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  • A movable wooden bridge must have been used to enable the priest to cross the water in the surrounding tank.

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  • As his share in the controversy, Martineau published five discourses, in which he discussed " the Bible as the great autobiography of human nature from its infancy to its perfection," " the Deity of Christ," " Vicarious Redemption," " Evil," and " Christianity without Priest and without Ritual."' He remained to the end a keen and vigilant apologist of the school in which he had been nursed.

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  • 810, a celebrated Buddhist priest, Kkai, who had spent several years studying in China, compounded out of Buddhism, Confucianism and ShintO a system of doctrine called Ryobu Shinto (Dual Shinto), the prominent tenet of which was that the ShintO deities were merely transmigrations of Buddhist divinities.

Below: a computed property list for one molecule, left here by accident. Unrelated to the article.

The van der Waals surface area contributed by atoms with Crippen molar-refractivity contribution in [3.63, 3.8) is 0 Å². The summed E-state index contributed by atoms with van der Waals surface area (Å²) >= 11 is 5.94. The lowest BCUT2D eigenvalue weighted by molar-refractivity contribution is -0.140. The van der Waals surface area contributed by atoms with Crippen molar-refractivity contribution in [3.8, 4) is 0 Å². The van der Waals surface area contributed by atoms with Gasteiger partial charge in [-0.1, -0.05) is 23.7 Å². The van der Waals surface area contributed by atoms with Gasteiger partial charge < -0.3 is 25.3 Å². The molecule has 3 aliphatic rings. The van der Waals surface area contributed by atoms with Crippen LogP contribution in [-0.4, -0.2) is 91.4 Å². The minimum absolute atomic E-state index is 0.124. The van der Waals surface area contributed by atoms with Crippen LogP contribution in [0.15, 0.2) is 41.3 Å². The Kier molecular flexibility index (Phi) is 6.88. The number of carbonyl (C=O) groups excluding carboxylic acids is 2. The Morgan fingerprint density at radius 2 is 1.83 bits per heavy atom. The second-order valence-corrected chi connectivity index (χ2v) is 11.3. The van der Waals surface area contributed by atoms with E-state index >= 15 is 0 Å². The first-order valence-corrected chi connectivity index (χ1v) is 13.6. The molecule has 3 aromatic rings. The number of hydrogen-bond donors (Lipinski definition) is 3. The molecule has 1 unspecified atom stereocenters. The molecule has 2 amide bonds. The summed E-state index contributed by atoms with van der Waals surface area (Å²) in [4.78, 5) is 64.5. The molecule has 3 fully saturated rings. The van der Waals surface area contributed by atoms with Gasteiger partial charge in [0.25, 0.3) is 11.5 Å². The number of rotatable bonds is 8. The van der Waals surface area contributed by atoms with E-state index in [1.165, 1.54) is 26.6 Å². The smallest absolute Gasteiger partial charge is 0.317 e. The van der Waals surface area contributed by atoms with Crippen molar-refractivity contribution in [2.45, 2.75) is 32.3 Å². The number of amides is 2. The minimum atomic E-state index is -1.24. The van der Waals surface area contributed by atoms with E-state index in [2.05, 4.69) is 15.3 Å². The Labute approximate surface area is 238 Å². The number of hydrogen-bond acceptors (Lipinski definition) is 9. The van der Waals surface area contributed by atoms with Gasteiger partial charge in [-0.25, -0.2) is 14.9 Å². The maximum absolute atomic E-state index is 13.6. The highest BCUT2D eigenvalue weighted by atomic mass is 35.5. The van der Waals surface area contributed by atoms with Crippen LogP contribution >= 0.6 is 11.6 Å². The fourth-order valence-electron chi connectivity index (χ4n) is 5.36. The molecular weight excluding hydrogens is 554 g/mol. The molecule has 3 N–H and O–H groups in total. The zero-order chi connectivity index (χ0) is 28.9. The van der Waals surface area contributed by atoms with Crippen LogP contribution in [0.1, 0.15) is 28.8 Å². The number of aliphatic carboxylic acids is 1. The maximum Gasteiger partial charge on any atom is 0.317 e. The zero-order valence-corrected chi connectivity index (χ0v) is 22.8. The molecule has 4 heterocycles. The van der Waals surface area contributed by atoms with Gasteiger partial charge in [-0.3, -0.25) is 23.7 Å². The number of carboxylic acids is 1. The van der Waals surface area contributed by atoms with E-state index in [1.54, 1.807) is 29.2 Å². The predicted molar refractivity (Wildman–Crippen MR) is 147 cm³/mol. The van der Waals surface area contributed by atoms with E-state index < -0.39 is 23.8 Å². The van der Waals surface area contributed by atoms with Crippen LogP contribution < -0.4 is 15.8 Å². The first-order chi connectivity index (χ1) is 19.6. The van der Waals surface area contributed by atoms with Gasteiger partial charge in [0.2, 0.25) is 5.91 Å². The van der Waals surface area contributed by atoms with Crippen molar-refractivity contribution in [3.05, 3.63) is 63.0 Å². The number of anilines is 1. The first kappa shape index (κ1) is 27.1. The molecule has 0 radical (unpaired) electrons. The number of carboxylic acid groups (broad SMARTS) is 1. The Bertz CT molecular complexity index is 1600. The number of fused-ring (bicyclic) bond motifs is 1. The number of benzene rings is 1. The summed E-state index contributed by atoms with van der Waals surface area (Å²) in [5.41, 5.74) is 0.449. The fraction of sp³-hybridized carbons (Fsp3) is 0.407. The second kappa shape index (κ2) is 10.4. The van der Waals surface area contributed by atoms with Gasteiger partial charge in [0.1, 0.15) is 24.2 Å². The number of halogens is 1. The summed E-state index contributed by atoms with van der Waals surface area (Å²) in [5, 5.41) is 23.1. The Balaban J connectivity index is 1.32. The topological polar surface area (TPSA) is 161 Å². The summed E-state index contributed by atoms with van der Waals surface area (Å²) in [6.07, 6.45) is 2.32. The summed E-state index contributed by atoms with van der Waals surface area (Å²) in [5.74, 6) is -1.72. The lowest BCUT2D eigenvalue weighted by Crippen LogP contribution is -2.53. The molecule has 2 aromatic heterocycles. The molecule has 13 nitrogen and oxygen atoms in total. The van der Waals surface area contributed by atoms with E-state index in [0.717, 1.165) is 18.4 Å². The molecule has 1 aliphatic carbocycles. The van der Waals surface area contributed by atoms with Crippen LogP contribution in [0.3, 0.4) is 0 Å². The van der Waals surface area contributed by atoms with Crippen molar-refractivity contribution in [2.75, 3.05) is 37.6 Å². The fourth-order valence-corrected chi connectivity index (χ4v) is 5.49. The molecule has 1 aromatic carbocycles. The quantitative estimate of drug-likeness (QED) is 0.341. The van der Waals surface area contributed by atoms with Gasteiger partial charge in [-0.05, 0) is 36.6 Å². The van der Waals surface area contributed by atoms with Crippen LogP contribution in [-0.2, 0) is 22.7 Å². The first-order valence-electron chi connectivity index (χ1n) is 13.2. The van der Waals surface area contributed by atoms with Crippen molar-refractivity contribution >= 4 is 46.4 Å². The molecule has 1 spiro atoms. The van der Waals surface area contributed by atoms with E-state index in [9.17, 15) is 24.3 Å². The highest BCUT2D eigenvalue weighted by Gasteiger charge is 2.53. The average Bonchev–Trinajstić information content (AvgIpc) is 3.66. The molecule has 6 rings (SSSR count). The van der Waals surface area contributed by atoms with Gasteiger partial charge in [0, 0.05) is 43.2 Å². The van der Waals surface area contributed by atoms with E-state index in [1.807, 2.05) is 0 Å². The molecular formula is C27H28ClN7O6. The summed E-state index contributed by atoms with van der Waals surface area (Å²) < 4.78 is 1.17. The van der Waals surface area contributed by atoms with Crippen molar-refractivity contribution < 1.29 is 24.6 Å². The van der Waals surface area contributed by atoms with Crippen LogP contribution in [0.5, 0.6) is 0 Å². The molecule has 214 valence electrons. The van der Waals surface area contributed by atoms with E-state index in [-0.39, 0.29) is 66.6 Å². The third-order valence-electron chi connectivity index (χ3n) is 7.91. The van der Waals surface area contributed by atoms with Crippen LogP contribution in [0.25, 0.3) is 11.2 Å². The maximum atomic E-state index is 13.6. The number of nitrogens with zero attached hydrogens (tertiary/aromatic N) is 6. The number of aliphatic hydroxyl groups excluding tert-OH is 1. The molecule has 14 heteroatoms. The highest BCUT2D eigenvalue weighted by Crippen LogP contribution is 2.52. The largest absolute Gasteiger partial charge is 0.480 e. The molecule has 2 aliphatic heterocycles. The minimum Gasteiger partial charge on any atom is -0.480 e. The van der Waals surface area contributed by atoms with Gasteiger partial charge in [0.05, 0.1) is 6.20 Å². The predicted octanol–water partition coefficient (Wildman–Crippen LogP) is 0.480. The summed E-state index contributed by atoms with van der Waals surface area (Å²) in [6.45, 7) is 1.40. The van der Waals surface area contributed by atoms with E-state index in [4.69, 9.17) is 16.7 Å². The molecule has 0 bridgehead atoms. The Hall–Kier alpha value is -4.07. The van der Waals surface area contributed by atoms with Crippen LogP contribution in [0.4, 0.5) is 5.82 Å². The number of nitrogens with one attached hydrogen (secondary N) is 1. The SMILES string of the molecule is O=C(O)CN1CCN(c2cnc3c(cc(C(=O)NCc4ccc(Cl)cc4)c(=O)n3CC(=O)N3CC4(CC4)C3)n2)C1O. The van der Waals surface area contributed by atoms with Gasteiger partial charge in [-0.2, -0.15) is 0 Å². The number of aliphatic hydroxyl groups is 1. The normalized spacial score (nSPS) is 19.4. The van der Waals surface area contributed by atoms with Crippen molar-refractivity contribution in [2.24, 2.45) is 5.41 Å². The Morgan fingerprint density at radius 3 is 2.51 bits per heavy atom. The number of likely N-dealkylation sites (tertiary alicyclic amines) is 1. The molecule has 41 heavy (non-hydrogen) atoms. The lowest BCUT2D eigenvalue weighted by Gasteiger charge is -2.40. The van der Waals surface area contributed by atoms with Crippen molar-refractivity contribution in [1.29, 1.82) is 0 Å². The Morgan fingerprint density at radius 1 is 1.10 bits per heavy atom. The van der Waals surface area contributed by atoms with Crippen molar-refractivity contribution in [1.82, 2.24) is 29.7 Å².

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  • The oldest existiog work of this period is a mural decoration in the hail of the temple of Horyu-ji, Nara, attributed to a Korean priest named Donchfl, who lived in Japan in the 6th century; and this painting, in spite of the destructive effects of time and exposure, shows traces of the same power of line, color and composition that stamps the best of the later examples of Buddhist art.

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  • It was a noble art, but unfortunately the rivalry of the Buddhist and later native styles permitted it to fall into comparative neglect, and it was left for a few of the faithful, the most famous of whom was a priest of the I 4th century named Kawo, to preserve it from inanition till the great Chinese renaissance that lent its stamp to the next period.

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  • He was a priest named KakuyU, but better known as the abbot of Toba, who lived in the 12th century.